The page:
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Adeo Ressi launched his reputation in Silicon Valley in 2007 with TheFunded, a website that was (and is) harshly critical of venture capitalists, with specific — and often damning — reviews of firms and their partners.

Now, six-and-a-half years later, Ressi is becoming a venture capitalist himself, starting an investment firm called Expansive Ventures.

Together with partner (and VentureBeat contributor) Jon Soberg, who was formerly with Blumberg Capital, Ressi’s new firm will focus on early-stage companies, leading and participating in seed rounds of $500,000 to $2 million with proven entrepreneurs — those who have a track record. For promising but as-yet-unproven entrepreneurs, Expansive will participate in (but may not lead) investment rounds.

Expansive did not say how big the fund would be. It plans to begin looking at potential investments this summer.

It will benefit from Ressi’s role as the CEO of the Founder Institute, a training program and network of startups and executive mentors with global reach. However, Expansive will be a separate entity.

Ressi has come a long way since he first arrived in Silicon Valley in 2007. The Founder Institute has now expanded to 78 different cities around the world, in a kind of franchise model that identifies local executives and entrepreneurs with experience and matches them up with new founders.

More than 3,100 CEO mentors are part of the network, and the Founder Institute claims it has graduated over 1,100 companies from its program so far. Mentors at Founder Institute include the CEOs of Uber, Evernote, Zipcar, and Mint. Graduates from the program include Retailigence, Udemy, Appota, and Zirtual.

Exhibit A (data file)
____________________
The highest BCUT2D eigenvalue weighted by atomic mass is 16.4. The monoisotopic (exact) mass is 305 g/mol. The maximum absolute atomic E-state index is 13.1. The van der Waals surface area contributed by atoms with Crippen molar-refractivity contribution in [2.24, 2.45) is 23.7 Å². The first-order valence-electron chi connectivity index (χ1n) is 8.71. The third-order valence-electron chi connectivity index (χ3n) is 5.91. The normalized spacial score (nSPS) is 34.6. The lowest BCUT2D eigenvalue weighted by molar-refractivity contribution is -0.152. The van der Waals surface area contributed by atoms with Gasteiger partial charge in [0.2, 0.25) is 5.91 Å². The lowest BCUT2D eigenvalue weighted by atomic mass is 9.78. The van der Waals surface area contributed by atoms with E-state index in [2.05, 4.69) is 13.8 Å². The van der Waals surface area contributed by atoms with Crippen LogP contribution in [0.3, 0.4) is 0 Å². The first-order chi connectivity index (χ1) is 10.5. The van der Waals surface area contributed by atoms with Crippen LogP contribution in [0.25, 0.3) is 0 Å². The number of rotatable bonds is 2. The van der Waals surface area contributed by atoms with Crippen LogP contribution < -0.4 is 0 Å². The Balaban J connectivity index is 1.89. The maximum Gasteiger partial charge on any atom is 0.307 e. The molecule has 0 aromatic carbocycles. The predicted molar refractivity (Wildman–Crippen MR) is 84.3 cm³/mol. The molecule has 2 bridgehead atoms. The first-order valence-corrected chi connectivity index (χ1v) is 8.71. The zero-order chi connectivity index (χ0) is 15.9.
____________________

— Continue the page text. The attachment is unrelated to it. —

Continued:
Mentors will play a key role in Expansive Ventures, too, as each one will have one “invite” they can use to get Expansive to consider a company for potential investment.

As soon as they use the first invite, mentors will be given two more. Those who make introductions that result in an investment will receive compensation —  in some cases with equity, by being added to the team, or other mechanisms.

“We’re committed to finding a way to compensate people for helping us,” Soberg said.

Companies don’t have to be part of Founder Institute for Expansive to consider them for investments.

The firm hopes to invest in 10 to 15 companies per year, with about 35 percent in the U.S. and the rest outside the country. Notably, it has no plans to take board seats.

“The best value you can provide as an investor at early stage is to provide the CEO with a good mentor and not to saddle them with a board meeting every month,” Soberg told me. Plus, he added, “It just doesn’t scale.” In his previous gig, Soberg held 18 board seats at one time — which put enormous demands on his time and travel budget.

For entrepreneurs, Soberg said, “We’ll be one of the friendliest investors out there.” In fact, Expansive prefers using the term “founder-centric,” not just founder-friendly. Ressi’s track record as an advocate and mentor for startups certainly bolsters that claim.

“We believe that founders build great companies and we want to support founders who are doing that,” Soberg said.






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